Sushi and Onigiri (Mostly Onigiri)

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So I’m not a big sushi fan.

There’s nothing wrong with sushi and millions of people like it, but it doesn’t do it for me for reasons that have nothing to do with Japanese cuisine (a lot of which I do like).

I don’t really like fish. Sorry. I know that’s a sweeping, general statement, but it’s more or less true. I like it better than squash, if that helps, but given two choices of protein for a meal, I want to choose the other one.

And sushi uses raw fish.

I’m good, thanks.

You can keep the seaweed, too. Tastes like fish.

But take that sushi rice and squish it into a ball with some tasty surprise in the middle and you have one of my favourite foods: onigiri.

Pretty awesome onigiri. Mine don’t look this good.

We discovered onigiri at Anime North last year. It was being billed as ‘Japanese Street Food’ on the sign of the restaurant in the con hotel and they were selling them 2 for $5 without having to go in and sit down. A little expensive, I’ve since discovered, but we were hungry and it was convenient.

We were also hooked. The girls liked the salmon ones best, but I found them better with chicken or beef inside.

The filling is really just for flavour. Most of what you’re getting is rice, but that’s good as long as you’re not eating a dozen of them at a sitting. Although I may have had as many as four that first time.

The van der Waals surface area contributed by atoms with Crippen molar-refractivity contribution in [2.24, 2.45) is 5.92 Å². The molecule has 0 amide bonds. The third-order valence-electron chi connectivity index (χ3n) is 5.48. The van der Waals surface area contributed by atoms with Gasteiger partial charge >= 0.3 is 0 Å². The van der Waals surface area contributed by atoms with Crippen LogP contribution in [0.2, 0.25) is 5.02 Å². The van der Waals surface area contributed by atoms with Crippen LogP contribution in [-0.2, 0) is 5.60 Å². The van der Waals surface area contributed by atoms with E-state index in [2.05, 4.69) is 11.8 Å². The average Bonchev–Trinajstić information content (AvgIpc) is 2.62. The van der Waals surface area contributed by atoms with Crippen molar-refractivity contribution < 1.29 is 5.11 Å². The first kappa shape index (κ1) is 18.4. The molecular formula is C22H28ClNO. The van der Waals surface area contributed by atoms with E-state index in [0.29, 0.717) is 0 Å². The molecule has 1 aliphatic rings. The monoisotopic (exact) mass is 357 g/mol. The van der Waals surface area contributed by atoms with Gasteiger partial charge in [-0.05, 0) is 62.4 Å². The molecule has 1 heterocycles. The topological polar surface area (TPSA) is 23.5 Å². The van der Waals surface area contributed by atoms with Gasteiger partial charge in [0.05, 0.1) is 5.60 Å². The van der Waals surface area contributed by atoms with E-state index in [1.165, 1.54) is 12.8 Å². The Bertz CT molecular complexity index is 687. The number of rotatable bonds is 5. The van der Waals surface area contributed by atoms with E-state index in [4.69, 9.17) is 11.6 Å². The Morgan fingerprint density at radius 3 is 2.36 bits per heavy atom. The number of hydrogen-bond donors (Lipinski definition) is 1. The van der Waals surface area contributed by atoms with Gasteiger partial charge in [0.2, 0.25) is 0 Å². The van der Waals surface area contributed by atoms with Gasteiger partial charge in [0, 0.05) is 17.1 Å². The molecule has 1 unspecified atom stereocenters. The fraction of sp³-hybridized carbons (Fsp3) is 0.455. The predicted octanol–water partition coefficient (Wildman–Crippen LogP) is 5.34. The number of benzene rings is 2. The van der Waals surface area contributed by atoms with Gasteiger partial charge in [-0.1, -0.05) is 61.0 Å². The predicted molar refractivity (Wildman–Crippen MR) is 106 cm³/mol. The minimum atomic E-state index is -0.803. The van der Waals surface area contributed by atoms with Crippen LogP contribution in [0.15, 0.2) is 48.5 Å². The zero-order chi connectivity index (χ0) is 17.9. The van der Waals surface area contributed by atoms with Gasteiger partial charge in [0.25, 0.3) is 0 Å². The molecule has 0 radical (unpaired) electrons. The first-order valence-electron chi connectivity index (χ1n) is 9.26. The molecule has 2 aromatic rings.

Yes, I was completely addicted.

ANd, knowing we’d never find them where we live, I decided to figure out how to make them myself. Turns out it’s not that hard.

  1. Cook the rice.
  2. Cool the rice a little.
  3. Squish the rice into the desired shape.
  4. Stick some stuff in the middle and squish some rice over top.
  5. Consume

Yes, it’s that easy.

Step 3 can be messy, if you let it. My oldest daughter (the Japanese food and culture addict) prefers the handmade balls. A little messy, but made with love. I like to keep my hands mostly rice free, and use a measuring cup, some plastic wrap, and a glass to squish them with.

Mine also don’t look this good. But they’re close.

Neater, and pre-wrapped for my lunch.

But they really are easy.

Oh, the filling might be a little work, but that’s up to you. Most of the time we do a miso paste, green onion, rice wine thing that’s absolutely delicious. The girls are quite fond of salmon inside, and we’ve done beef once or twice as well.

{picture of my onigiri}

They do tend to dry out very quickly, though. My experience is they degrade quickly into dryness after 24 hours and even near the end of that time they start to need a drink to go with. But, wrapped, if you make them in the evening, they should be fine for lunch the next day. Better still to make them in the morning if you want them for lunch. Waiting for the rice to cook is the longest part of the process.

Oldest daughter's hand made onigiri.
Oldest daughter’s hand made onigiri.
DSCN4636
My pre-wrapped onigiri. Not bad!

I think we make them about once a week lately. They’ve become a sort of comfort food and they’re popular with everyone in the family except for the teenage carnivore. Insufficient protein.

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Lance
Lance Schonberg is an eclectic genre fiction author with more than two dozen stories published or on the way. 2019 is the year he dives into independent publishing, starting with "Thorvald's Wyrd", "Skip To My Luu", and "Turn the World Around". And he needs a more exciting short bio.

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